How to Choose the Rabbit That’s Best for Children

There’s probably not a kid out there who wouldn’t love a pet bunny, but rabbits and children can be a tough combination. To make the match a happy one, follow these steps.

Close
X
Playback

Up next in Pet Rabbit Guide (8 videos)

So fluffy, so adorable, and so much responsibility! Learn how to care for pet bunnies and rabbits with these Howcast videos. Advice includes how to teach kids to behave with a rabbit; how to get two rabbits to become friends; how to give medication to your rabbit; how to train your rabbit to use a litter box; what to feed a rabbit; and more.

You Will Need

  • A rabbit rescuer or breeder
  • Rabbit books
  • magazines
  • and websites for research

Steps

  1. Step 1

    Realize your responsibilities

    Realize, first of all, that you’re the one who should care for the rabbit—not your children. Kids can help with a bunny’s care, but as with a dog or cat, a grownup needs to be in charge.

  2. Step 2

    Forget pet-store bunnies

    Make a resolution not to consider pet-store bunnies, no matter how cute they are. Rabbit rescuers and rabbit breeders have a much better sense of their animals’ personalities, and will spend more time helping you decide which rabbit to choose.

  3. Be aware that many rabbit rescuers and shelters won’t place their bunnies in homes with young children.

  4. Step 3

    Don’t buy on impulse

    Never get a rabbit on impulse! Rabbits need almost as much care as cats or dogs. So do your homework. Research bunny breeds and bunny needs in books and magazines and online.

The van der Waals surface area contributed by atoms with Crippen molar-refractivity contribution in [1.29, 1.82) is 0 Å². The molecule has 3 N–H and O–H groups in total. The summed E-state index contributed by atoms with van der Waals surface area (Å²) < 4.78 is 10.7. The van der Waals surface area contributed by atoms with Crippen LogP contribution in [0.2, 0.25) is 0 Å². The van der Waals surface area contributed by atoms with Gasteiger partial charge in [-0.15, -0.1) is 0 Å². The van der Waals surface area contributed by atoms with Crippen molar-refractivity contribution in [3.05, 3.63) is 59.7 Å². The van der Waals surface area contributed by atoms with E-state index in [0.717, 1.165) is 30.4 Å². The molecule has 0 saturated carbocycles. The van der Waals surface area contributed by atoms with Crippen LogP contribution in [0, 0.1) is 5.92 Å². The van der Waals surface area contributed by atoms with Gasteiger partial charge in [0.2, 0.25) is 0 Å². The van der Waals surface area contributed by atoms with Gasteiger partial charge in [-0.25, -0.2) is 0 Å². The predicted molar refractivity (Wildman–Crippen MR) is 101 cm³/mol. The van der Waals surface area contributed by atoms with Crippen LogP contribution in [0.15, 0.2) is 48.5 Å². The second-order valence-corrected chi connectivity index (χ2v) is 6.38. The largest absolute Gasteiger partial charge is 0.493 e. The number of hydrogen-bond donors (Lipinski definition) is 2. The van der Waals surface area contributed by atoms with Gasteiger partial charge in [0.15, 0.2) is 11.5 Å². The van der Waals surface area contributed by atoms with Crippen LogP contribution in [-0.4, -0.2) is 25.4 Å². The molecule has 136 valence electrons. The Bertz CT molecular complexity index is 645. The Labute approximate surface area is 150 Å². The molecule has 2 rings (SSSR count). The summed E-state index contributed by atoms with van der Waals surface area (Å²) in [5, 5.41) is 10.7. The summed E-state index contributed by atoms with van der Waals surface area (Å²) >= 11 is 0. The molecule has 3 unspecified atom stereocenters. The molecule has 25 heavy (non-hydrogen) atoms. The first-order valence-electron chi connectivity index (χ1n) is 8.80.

5. Step 4

    Assess your kids’ personalities

    Make a realistic assessment of your kids’ personalities. If they’re excitable or intensely active, a rabbit might not be a good choice right now. If they’re calm and good at taking directions, a bunny should fit in well.

  6. Step 5

    Get the right rabbit

    Look for an adult rabbit that’s large and mellow, not a baby that’s small and skittish. In general, bigger bunny breeds are more relaxed than dwarf breeds, and less easily stressed out by busy families.

  7. Both male and female rabbits will be calmer and easier to care for if you have them spayed or neutered. Taking this step is necessary for a happy, healthy bunny.

  8. Step 6

    Warn kids not to pick up bunny

    No matter how mellow a bunny is, she won’t like being picked up and carried by your kids. While you’re conducting your search, remind your children that it’s okay to pat a bunny but not to pick her up.

  9. Step 7

    Bunny-proof your home

    Taking the time to find the right bunny will make her arrival much smoother. When you’ve located the right rabbit for your family, start preparing. Bunny-proof your home, lay in a supply of hay, and get ready for a very hoppy time!

  10. In addition to being easy to housebreak, rabbits can be trained to come when you call, to fetch objects that you throw, and even to play tag.

Comments